When I called a buddy here in Durham to ask if he wanted to go to Chapel Hill to see a new documentary on The Replacements, he said “Every once in a while something cool goes on in that town and, whenever it does, I can’t go.” Behind the humor and little jab at Chapel Hill, I know he was really bummed. He’s usually fine missing these few and far between events in our sister town, but missing this one really seemed to bother him. It’s a film about The Replacements after all. I first heard The Replacements in my friend Andrew’s beat up, late 80s Honda Civic. I was in tenth grade and All Shook Down had come out the previous year to much critical boo-hooing about the end of The Replacements, music writer one-upmanship about the death of a great band, and grumbling about the inauspicious beginnings of a watered down, lackluster Paul Westerberg solo career. The record turned out to be all of these things, but I didn’t have any clue at the time that this record was any of that. It was simply the first Replacements album I would hear and my introduction to a catalog of music that still astounds me.
The first Replacements song to enter my orbit was the roughhewn pop of “Merry Go Round,” perhaps the best track on the record. Maybe I think it is the best because it was the simply the first Replacements song that I heard and it happened to be in the car of a friend who I looked up to and who introduced me to loads of bands I still listen to (Sonic Youth, Firehose, Dinosaur Jr. come instantly to mind) sometimes with somewhat moist eyes. But after a couple of decades, “Merry Go Round” still sounds great to me and, most importantly, it doesn’t sound like a Paul Westerberg song, but like a Replacements one. Andrew’s car stereo was about as cranky and finicky as he was. The tape had to be inserted just so, the speakers rattled and hissed, and the volume knob was so picky that you had to turn it up and down several times before finding the right level of sound in each of the ornery speakers. But all that just added to the beauty of the song and the moment. As we drove out of my neighborhood to whatever high-school Friday night shenanigans were ahead of us, I knew Westerberg’s rattle and rasp and jingle jangle guitar would become our soundtrack for the night.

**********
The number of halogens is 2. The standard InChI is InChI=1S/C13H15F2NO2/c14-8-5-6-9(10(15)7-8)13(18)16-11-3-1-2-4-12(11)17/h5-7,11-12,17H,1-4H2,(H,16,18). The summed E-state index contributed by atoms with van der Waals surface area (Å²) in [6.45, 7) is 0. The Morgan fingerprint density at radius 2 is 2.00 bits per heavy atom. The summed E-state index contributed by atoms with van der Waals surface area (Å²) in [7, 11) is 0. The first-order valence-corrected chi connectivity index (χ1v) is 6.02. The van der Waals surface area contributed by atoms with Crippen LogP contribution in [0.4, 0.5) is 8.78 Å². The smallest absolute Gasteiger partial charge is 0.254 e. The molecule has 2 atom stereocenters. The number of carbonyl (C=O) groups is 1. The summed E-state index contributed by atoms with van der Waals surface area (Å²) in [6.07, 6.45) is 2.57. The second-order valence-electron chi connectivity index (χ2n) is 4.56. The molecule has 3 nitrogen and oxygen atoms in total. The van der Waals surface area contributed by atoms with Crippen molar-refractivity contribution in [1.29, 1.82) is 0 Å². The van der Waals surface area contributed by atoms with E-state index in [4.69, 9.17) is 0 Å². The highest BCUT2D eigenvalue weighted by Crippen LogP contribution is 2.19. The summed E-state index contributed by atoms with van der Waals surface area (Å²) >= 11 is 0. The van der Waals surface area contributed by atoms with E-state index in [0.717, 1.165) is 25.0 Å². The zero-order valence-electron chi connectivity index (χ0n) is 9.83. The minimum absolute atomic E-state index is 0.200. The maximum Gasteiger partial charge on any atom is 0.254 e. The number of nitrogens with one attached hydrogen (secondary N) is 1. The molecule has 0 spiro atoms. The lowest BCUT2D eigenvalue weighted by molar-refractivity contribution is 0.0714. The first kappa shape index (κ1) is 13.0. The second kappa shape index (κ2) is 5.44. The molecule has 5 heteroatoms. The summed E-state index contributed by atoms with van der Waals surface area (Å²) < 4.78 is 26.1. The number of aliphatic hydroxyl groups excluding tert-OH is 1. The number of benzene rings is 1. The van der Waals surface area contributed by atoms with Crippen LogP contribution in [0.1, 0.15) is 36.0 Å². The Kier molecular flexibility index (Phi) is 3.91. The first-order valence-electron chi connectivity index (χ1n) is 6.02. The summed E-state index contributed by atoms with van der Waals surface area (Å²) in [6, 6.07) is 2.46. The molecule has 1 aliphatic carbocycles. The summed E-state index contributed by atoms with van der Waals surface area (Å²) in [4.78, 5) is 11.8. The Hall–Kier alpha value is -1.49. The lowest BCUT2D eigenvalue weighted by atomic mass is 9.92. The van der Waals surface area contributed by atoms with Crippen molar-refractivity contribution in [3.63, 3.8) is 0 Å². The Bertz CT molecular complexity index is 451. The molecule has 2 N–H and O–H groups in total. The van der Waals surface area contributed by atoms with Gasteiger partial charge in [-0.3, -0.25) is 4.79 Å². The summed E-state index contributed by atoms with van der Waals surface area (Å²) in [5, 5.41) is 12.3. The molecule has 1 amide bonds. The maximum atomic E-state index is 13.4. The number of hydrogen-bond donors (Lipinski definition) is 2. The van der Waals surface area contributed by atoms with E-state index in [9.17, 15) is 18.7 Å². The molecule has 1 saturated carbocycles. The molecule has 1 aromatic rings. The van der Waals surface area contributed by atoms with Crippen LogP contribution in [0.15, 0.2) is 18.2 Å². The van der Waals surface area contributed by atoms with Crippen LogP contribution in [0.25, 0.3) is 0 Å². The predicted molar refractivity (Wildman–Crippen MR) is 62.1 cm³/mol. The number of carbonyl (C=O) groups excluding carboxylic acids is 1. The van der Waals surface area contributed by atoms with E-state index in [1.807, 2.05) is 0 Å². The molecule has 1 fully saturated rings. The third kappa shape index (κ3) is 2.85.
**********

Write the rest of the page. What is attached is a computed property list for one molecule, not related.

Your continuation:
The Replacements would become a soundtrack for much more than that. They’ve been a heavy-stitched thread in my life ever since then. “Unsatisfied,” “Skyway,” and “Here Comes a Regular” still sound as fresh and heartrending and beautiful to me now as they did when I was much younger and discovering their varied backlist for the first time. I remember exactly what I was doing when I heard “Can’t Hardly Wait,” “Color Me Impressed,” and “I Will Dare” for the first time, and also can say that those songs uplifted me yet again the last time I listened to them just a few days ago. It’s just that way with The Replacements. They have that kind of impact on the landscape of your life. Speaking of impact on one’s life, Andrew is still a friend of mine, though we don’t speak that often. As for All Shook Down, it sometimes finds its way into my rotations, particularly on road trips. When I put it on now, though, I now tend to skip “Merry Go Round” and go to “Sadly Beautiful” or “When it Began.” It’s always been that way with the Replacements and me. I think I know just what I like by them and then find myself rediscovering an album or really hearing a forgotten song for the first time. The song I’d now love to hear coming out of those crackling, surly speakers in Andrew’s car would have to be “Achin to Be,” a twangy, sad, and elegant song I’ve only just recently learned to love.